Changi Handkerchief



"This frame contains a linen handkerchief of which many of the Prisoners of War of the Japanese have signed and recorded their unit identity.

The ‘scroll’ has the signature of Lt. Colonel A.F. Coates, Officer Commanding of the Tenth Australian General Hospital. He was the Senior Allied Officer when the linen was signed.

Also at the top right corner is the signature of Sir Edward ‘Weary’ Dunlop whose fame and exploits have been recorded in history.
The ‘handkerchief’ was donated by Mr Neil Collinson, member of this RSL, who was in the camp, sick and wounded." (Label: Red Cliffs Military Museum)

In 1942, the Japanese Army took the island of Singapore in a matter of days, in one of the British Army’s most humiliating war defeats, taking around 100,000 British, Australian and Indian troops prisoner.

Around 15,000 Australian troops were sent to Changi, a group of seven Prisoner of War (POW) and Internee camps. It was largely used as a base, before transporting prisoners to labour projects, such as the infamous Burma-Siam Railway, estimated to have cost 100,000 POW and civilian lives.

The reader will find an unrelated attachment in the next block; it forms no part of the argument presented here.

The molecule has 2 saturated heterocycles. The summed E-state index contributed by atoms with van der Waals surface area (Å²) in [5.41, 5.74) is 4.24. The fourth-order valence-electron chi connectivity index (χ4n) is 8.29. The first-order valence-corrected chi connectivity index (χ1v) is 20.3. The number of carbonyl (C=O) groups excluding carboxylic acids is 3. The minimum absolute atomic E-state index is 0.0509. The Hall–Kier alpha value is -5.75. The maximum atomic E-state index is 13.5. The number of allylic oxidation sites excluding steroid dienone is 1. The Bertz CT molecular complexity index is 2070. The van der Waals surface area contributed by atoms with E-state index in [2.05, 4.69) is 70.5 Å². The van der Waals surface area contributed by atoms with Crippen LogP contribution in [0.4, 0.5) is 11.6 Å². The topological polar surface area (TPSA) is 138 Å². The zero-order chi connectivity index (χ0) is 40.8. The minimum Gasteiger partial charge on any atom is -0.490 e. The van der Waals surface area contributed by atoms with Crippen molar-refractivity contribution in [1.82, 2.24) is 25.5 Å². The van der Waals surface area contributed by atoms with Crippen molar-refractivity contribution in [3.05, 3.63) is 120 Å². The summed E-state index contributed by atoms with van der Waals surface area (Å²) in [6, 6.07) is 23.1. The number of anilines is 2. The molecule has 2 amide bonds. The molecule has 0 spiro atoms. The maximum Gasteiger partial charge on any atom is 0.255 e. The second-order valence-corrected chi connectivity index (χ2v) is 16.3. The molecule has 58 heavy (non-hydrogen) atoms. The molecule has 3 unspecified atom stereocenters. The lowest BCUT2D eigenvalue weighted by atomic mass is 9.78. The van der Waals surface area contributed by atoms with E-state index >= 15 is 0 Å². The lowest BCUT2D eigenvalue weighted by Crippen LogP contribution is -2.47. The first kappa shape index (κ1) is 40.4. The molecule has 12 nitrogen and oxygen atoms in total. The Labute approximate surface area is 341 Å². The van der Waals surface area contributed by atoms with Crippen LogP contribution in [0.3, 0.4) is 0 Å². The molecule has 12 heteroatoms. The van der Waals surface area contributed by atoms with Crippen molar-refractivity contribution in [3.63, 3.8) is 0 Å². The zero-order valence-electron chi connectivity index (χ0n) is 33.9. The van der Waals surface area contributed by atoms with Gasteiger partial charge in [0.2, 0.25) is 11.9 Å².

In March 1944, the Japanese had captured a hospital in Java for which Edward “Weary” Dunlop was responsible. Sent to Changi and then onto the Burma - Siam Railway, Dunlop, as the Commanding Officer and Surgeon, had the responsibility for over one thousand men.

Dunlop' s bravery, ingenuous surgical improvisations and compassion, in one of the most horrendous occurrences of the war in the Pacific, have become legendary. He famously took beatings instead of his men, and had placed himself between the bayonets and an injured POW.

Nakom Paton, about 50 miles from Bangkok, was the Hospital Camp specially built in 1944 to accommodate 10,000 sick.

This handkerchief is a rare artefact, containing the signatures of at least 80 POWs, including Dunlop and Coates, and several names in Chinese characters.


“A Relic of Nakompaton”: Changi Handkerchief


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